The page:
Two, at the moment the humanitarian claim is that Rohingyas are being persecuted in Myanmar and they need refuge in India for the safety of their life and limb. This is plausible. But nation-states are not sites of moral refuge: the trade-offs that must be made to preserve the well-being of their own citizens often appear unjust. This, however, is alien to a moralist’s way of arguing by reliance on partial facts. Consider Rohingyas. If India were to take in all those who are fleeing Myanmar, or even a large portion, it will burden the country with the associated costs of rehabilitation and much else. Who will bear these? India is ranked as a low-middle-income country that has had explosive population growth; in the decades ahead, it will become the world’s most populous. India’s land-to- man ratio has deteriorated for centuries and now poses formidable challenges to its economy. This adverse ratio is one technical reason why industrialisation has become so difficult. As the number of persons dependent on land rises, so does the resistance to part with holdings for more productive economic ends, such as the setting up of a factory.

In this situation, asking India to shoulder the burden of Rohingyas is unfair to India’s own citizens. Today, they are fleeing persecution in their homeland; tomorrow they could be ‘economic refugees’. It is hard for any government to distinguish between the two, and a precedent could be set off a trend that proves near impossible to reverse.

Finally, there is political reason why India should not welcome Rohingyas. The country earlier experienced a silent wave of illegal immigration, from Bangladesh. Over time, this has changed the demography of Assam, with deleterious political consequences. It fuelled a popular insurgency there, and illegals are a permanent fixture of its politics, with a political party that champions their cause. It is not inconceivable— rather, it is quite likely—that something similar happens with Rohingyas. Their settling down in Jammu could have another Assam brew in a much more difficult corner of India. There is no need to speculate on the future, but a warning bell has already been sounded.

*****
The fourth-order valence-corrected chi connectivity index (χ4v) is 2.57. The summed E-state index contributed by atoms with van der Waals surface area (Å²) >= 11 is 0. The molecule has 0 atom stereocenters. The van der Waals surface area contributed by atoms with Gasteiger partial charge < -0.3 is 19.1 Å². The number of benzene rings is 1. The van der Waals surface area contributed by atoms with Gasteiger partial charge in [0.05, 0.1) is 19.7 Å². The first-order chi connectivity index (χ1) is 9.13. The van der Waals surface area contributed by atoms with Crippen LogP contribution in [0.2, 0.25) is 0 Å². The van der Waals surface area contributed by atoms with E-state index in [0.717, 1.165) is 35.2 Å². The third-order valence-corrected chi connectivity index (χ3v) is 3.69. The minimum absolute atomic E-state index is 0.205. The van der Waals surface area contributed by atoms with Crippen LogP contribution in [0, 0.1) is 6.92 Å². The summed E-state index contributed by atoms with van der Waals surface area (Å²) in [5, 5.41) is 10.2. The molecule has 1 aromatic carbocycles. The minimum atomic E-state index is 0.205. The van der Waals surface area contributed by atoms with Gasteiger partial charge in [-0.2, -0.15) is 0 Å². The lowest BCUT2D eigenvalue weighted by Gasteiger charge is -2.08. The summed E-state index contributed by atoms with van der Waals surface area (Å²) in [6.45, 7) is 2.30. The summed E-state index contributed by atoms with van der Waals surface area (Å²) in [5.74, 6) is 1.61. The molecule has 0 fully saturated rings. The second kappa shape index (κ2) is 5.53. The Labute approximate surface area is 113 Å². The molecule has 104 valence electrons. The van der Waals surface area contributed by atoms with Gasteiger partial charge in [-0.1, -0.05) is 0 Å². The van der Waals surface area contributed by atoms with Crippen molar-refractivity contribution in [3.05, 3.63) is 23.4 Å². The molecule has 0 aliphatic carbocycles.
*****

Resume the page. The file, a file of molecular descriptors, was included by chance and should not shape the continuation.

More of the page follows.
It is true that Myanmar has to take the blame for the violence in its Rakhine province that has resulted in the Rohingya exodus. But it is a mistake to focus attention on Myanmar alone. There have been several waves of illegal migration in recent years. From the Adriatic Sea to the Bay of Bengal and from Africa to Southeast Asia, large numbers of people have run away from the countries where they were born. They may have been pushed by persecution at home or attracted by a better life elsewhere, but one conclusion is inescapable: the model of independent nation-states created by a wave of decolonisation in the middle of the last century is now open to question. The evidence of it is clear. What is less clear is what can or should be done in response. If the problem is not sorted out, the successful cases of post-colonial development—of which India is a good example—will be at threat.